The evil rich right?

    No, all of the public that will be paying for their meals with money that has been inflated

    and can buy much less with their dollars, or they just stay home.

    When government monkeys with markets (socialism / fascism) the end result will not be

    desirable.

  • I’m certain Thomas Jefferson would be shocked to see the federal government requiring government directed health care (the states would probably be better at this, but then again maybe not). I believe someone (Reagan?) said the best government social program is a job. It’s too bad Obama is working the wrong side of the problems. Policies that encourage jobs that pay medical benefits in the country are what’s needed. But some say this is part of his plan for class warfare.

  • mike shupp

    “Employees wont leave those companies, they will just be forced to buy their own insurance or pay a fine.” As I recall, there’s a fine on the companies, not the employees. Memory says it’s about 5000 bucks a head, roughly what group insurance already runs for single middle aged employees at small companies. I. e, take two little companies in the same business with the same number of employers, and the idea is the non-insuring company will get hit with fines comparable in cost to the health bills of the firm which does offer insurance. Wr shouldn’t be penalizing companies which do provide health insurance by sticking only them with such costs.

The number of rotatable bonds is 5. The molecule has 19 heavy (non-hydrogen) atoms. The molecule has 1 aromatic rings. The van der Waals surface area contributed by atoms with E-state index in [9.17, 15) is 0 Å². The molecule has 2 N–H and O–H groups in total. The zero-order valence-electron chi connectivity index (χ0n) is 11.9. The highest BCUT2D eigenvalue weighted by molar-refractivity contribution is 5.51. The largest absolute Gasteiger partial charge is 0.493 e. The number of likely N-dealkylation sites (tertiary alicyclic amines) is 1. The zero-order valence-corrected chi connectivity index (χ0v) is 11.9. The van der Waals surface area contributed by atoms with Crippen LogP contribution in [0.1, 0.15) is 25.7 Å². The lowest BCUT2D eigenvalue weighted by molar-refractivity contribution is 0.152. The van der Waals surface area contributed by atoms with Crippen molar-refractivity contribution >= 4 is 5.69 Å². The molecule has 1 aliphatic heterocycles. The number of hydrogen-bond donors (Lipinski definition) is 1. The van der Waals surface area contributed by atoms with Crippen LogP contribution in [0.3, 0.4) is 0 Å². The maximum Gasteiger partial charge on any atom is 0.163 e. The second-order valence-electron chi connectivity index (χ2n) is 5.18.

“Why is there the expectation that minimum wage jobs should pay enough to buy health insurance….” I’ve no frigging clue. Why is there the slightest expectation that minimum wage workers should feel entitled to (a) clean air. (b) drinkable water, (c) working sewage systems, (d) malaria prevention and other public health efforts, (e) rabid animal and pest control. (f) reliable telephone service, (g) etc, etc, etc?
    Even worse, why do we provide these things to *children* with no incomes at all? Why why why?

    “Wouldn’t that money be better spent getting skills through education than lining the pockets of the Democrat’s donors?” Does this have some real meaning? As I read it, you’re suggesting that employers should be required to pay for additional schooling for their employers, because health care is totally corrupt, and all those insurance premiums are sucked up by people being rewarded for contributing to (Democratic) politicians. Obamacare provides for multiple insurance firms — they’ll be free to bribe Republicans and Libertarians and even Green Party politicians, not just Democrats! And in a free market, they certainly will! Feel better now?